There is plenty of sea glass in Redondo Beach, California. You just have to know the right spot. On Father’s Day 2012, I walked along the most southern edge of Redondo Beach, and I found many nice pieces during the first low tide of the day.
The area where I actually found a nice handfull of sea glass was in front of Malaga Cove where Redondo Beach meets Palos Verdes Estates.
It was a gloomy, foggy day, which is typical weather in June in the South Bay area of California. The temperature, however, was still comfortable for sea glass collecting.
Find Sea Glass at the Southern Edge of Redondo Beach
Because it was Father’s Day, the beach was a little crowded even though it was a little foggy. While I was searching for sea glass I heard a few children saying they were looking for sea glass too.
If you’re ever traveling near the South Bay area of California and you want to go sea glass hunting, check out the Malaga Cove beach below the Malaga Trail at the most southern edge of Redondo Beach. It’s a beautiful beach, and you won’t be disappointed with the little treasures along the beach. Most of the pieces of sea glass I found were nice sizes.
The main colors I found were white and green although I did find a pretty aqua one. I threw a few small ones with glassy sides back into the ocean for future sea glass collectors.
One Caveat for Redondo Beach
Since Father’s Day, I’ve gone sea glass collecting a lot in Redondo Beach. Although most days I’ve been finding one to two handfuls in this spot, there are sometimes days when the sea glass collecting is not that good. If the tide has not left areas of patchy pebbles, stones and sea shells, I usually won’t find as much.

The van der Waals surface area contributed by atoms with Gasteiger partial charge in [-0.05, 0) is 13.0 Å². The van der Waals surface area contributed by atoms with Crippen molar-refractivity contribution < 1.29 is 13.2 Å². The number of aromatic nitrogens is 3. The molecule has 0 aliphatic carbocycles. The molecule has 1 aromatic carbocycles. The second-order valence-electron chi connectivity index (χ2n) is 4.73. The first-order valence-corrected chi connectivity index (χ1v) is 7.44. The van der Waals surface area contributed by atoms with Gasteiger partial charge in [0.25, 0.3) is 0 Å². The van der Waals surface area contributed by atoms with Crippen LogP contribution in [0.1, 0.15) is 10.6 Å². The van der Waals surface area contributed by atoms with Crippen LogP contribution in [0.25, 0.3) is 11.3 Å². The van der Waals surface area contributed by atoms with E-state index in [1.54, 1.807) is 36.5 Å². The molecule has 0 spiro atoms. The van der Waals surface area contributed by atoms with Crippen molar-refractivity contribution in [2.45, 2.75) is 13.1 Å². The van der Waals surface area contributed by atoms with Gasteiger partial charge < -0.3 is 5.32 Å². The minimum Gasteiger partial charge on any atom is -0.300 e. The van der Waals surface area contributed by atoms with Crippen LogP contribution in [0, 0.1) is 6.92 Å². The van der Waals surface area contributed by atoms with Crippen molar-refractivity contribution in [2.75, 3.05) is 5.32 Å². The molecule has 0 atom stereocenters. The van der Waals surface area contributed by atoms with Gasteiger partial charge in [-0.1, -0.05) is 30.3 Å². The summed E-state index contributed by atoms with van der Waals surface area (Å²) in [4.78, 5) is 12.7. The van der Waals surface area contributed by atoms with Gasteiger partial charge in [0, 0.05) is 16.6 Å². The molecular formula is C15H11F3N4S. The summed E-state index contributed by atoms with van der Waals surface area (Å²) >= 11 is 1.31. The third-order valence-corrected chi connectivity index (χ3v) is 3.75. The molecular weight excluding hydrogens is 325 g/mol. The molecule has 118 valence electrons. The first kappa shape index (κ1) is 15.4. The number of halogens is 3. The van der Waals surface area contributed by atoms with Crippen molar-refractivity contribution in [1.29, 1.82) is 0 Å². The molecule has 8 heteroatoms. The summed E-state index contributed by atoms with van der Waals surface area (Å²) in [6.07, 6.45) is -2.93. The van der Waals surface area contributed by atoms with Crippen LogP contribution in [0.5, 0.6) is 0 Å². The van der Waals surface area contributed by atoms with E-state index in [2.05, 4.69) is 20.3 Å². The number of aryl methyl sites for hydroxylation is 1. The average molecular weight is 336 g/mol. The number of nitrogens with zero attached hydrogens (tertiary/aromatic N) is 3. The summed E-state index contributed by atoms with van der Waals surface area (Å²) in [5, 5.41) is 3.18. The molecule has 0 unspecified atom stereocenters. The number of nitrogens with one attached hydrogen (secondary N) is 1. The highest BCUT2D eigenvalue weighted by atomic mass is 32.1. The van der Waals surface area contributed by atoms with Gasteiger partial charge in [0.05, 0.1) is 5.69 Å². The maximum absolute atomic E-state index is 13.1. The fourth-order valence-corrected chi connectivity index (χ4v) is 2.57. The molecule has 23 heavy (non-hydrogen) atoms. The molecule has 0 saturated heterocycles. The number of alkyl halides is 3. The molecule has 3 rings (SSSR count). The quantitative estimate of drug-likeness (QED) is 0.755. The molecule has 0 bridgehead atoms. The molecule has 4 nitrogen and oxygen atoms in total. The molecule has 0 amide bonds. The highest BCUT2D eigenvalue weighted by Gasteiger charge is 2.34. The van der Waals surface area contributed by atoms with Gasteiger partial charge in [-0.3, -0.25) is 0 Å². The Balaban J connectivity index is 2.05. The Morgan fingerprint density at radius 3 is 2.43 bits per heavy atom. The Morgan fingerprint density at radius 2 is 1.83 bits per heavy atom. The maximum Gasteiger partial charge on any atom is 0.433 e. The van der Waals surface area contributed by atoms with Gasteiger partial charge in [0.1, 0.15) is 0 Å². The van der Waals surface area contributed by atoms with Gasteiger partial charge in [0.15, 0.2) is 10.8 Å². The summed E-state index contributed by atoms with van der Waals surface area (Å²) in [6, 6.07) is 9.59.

Parking at Redondo Beach Near Palos Verdes Estates
There is plenty of parking in Redondo Beach near Palos Verdes Estates. Most parking spaces require lots of quarters for parking meters, or you can park in the large parking lot at the top of the bluff looking over the ocean. The cost in the parking lot depends on what day you want to park there. Usually it’s between $2 and $7 per day. It’s $2 a day during the week and $7 on weekends. On holidays the cost can go over $7. For parking meters, twenty-five cents will get you 15 minutes.
When you get to the beach from the parking lot, start walking south towards Palos Verdes Estates. You’ll pass a lifeguard station and a little beach restaurant at the bottom of the hill. You’ll also notice the bike path ends. As you keep walking towards Palos Verdes, the beach starts to curve. Soon, you’ll notice the density of the sand changes from fine to coarse. You should also start to see a few rocks on the wet sand. That’s where most of the sea glass can be found.
Here are a few nice pieces of sea glass I found walking along the beach in Redondo Beach in front of Malaga Cove Trail. Notice that the density of the beach near Palos Verdes Estates is a little rocky, which is excellent for finding sea glass.
Videos below consist of footage of the area in Redondo Beach where I found sea glass. You can see the beach looks like a typical beach where sea glass is found.
Another video on a different day of another sea glass hunt in Redondo Beach.